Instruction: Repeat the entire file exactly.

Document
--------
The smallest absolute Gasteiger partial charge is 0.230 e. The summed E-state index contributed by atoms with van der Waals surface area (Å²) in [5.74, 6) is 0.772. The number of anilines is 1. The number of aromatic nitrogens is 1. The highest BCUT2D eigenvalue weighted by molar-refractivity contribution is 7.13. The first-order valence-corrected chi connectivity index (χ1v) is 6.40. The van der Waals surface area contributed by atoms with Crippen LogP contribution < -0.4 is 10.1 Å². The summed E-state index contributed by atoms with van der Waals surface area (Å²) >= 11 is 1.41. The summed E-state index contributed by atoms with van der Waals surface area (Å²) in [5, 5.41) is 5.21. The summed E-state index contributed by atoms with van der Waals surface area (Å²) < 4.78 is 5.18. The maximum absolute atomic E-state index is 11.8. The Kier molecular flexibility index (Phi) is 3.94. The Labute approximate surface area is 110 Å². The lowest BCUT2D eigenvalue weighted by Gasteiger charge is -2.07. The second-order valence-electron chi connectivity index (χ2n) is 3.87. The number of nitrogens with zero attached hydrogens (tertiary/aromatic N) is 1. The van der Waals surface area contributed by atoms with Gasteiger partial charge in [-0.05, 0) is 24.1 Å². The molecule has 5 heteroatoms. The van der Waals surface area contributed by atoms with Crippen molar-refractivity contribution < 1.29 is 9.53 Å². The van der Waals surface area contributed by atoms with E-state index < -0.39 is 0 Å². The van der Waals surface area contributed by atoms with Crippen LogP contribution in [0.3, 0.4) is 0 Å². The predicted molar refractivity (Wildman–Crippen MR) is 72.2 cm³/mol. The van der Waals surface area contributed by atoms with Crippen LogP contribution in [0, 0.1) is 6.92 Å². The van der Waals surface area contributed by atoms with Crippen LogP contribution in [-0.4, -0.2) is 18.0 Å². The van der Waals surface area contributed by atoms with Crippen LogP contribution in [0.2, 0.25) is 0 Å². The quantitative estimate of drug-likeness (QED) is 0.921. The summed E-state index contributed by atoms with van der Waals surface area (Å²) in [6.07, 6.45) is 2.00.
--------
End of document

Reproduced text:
The smallest absolute Gasteiger partial charge is 0.230 e. The summed E-state index contributed by atoms with van der Waals surface area (Å²) in [5.74, 6) is 0.772. The number of anilines is 1. The number of aromatic nitrogens is 1. The highest BCUT2D eigenvalue weighted by molar-refractivity contribution is 7.13. The first-order valence-corrected chi connectivity index (χ1v) is 6.40. The van der Waals surface area contributed by atoms with Crippen LogP contribution < -0.4 is 10.1 Å². The summed E-state index contributed by atoms with van der Waals surface area (Å²) >= 11 is 1.41. The summed E-state index contributed by atoms with van der Waals surface area (Å²) in [5, 5.41) is 5.21. The summed E-state index contributed by atoms with van der Waals surface area (Å²) < 4.78 is 5.18. The maximum absolute atomic E-state index is 11.8. The Kier molecular flexibility index (Phi) is 3.94. The Labute approximate surface area is 110 Å². The lowest BCUT2D eigenvalue weighted by Gasteiger charge is -2.07. The second-order valence-electron chi connectivity index (χ2n) is 3.87. The number of nitrogens with zero attached hydrogens (tertiary/aromatic N) is 1. The van der Waals surface area contributed by atoms with Gasteiger partial charge in [-0.05, 0) is 24.1 Å². The molecule has 5 heteroatoms. The van der Waals surface area contributed by atoms with Crippen molar-refractivity contribution < 1.29 is 9.53 Å². The van der Waals surface area contributed by atoms with E-state index < -0.39 is 0 Å². The van der Waals surface area contributed by atoms with Crippen LogP contribution in [0.3, 0.4) is 0 Å². The predicted molar refractivity (Wildman–Crippen MR) is 72.2 cm³/mol. The van der Waals surface area contributed by atoms with Crippen LogP contribution in [0, 0.1) is 6.92 Å². The van der Waals surface area contributed by atoms with Crippen LogP contribution in [-0.4, -0.2) is 18.0 Å². The van der Waals surface area contributed by atoms with Crippen LogP contribution in [0.2, 0.25) is 0 Å². The quantitative estimate of drug-likeness (QED) is 0.921. The summed E-state index contributed by atoms with van der Waals surface area (Å²) in [6.07, 6.45) is 2.00.